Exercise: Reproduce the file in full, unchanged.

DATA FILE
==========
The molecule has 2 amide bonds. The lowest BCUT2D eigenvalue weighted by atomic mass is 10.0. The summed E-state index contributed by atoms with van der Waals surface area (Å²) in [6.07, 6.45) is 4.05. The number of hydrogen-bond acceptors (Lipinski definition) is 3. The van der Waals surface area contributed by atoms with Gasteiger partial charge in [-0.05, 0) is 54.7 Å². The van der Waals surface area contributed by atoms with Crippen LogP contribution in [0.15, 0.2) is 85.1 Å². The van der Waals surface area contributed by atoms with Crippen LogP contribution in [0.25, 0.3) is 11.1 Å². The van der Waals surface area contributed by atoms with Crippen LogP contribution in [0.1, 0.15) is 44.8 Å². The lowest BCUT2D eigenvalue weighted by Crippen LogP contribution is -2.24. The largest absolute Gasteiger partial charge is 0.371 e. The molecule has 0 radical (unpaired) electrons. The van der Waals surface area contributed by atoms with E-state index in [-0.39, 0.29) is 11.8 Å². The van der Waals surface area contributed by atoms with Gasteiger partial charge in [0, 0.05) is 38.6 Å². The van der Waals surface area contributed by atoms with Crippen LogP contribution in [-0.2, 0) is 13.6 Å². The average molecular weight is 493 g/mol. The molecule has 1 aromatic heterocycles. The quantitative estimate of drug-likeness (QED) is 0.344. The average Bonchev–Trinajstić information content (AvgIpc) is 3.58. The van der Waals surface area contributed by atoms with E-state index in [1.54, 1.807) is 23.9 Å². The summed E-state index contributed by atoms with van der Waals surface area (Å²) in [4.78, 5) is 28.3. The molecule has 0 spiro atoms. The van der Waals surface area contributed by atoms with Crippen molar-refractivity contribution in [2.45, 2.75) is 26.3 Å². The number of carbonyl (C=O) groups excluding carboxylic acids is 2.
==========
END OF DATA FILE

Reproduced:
The molecule has 2 amide bonds. The lowest BCUT2D eigenvalue weighted by atomic mass is 10.0. The summed E-state index contributed by atoms with van der Waals surface area (Å²) in [6.07, 6.45) is 4.05. The number of hydrogen-bond acceptors (Lipinski definition) is 3. The van der Waals surface area contributed by atoms with Gasteiger partial charge in [-0.05, 0) is 54.7 Å². The van der Waals surface area contributed by atoms with Crippen LogP contribution in [0.15, 0.2) is 85.1 Å². The van der Waals surface area contributed by atoms with Crippen LogP contribution in [0.25, 0.3) is 11.1 Å². The van der Waals surface area contributed by atoms with Crippen LogP contribution in [0.1, 0.15) is 44.8 Å². The lowest BCUT2D eigenvalue weighted by Crippen LogP contribution is -2.24. The largest absolute Gasteiger partial charge is 0.371 e. The molecule has 0 radical (unpaired) electrons. The van der Waals surface area contributed by atoms with E-state index in [-0.39, 0.29) is 11.8 Å². The van der Waals surface area contributed by atoms with Gasteiger partial charge in [0, 0.05) is 38.6 Å². The van der Waals surface area contributed by atoms with Crippen LogP contribution in [-0.2, 0) is 13.6 Å². The average molecular weight is 493 g/mol. The molecule has 1 aromatic heterocycles. The quantitative estimate of drug-likeness (QED) is 0.344. The average Bonchev–Trinajstić information content (AvgIpc) is 3.58. The van der Waals surface area contributed by atoms with E-state index in [1.54, 1.807) is 23.9 Å². The summed E-state index contributed by atoms with van der Waals surface area (Å²) in [4.78, 5) is 28.3. The molecule has 0 spiro atoms. The van der Waals surface area contributed by atoms with Crippen molar-refractivity contribution in [2.45, 2.75) is 26.3 Å². The number of carbonyl (C=O) groups excluding carboxylic acids is 2.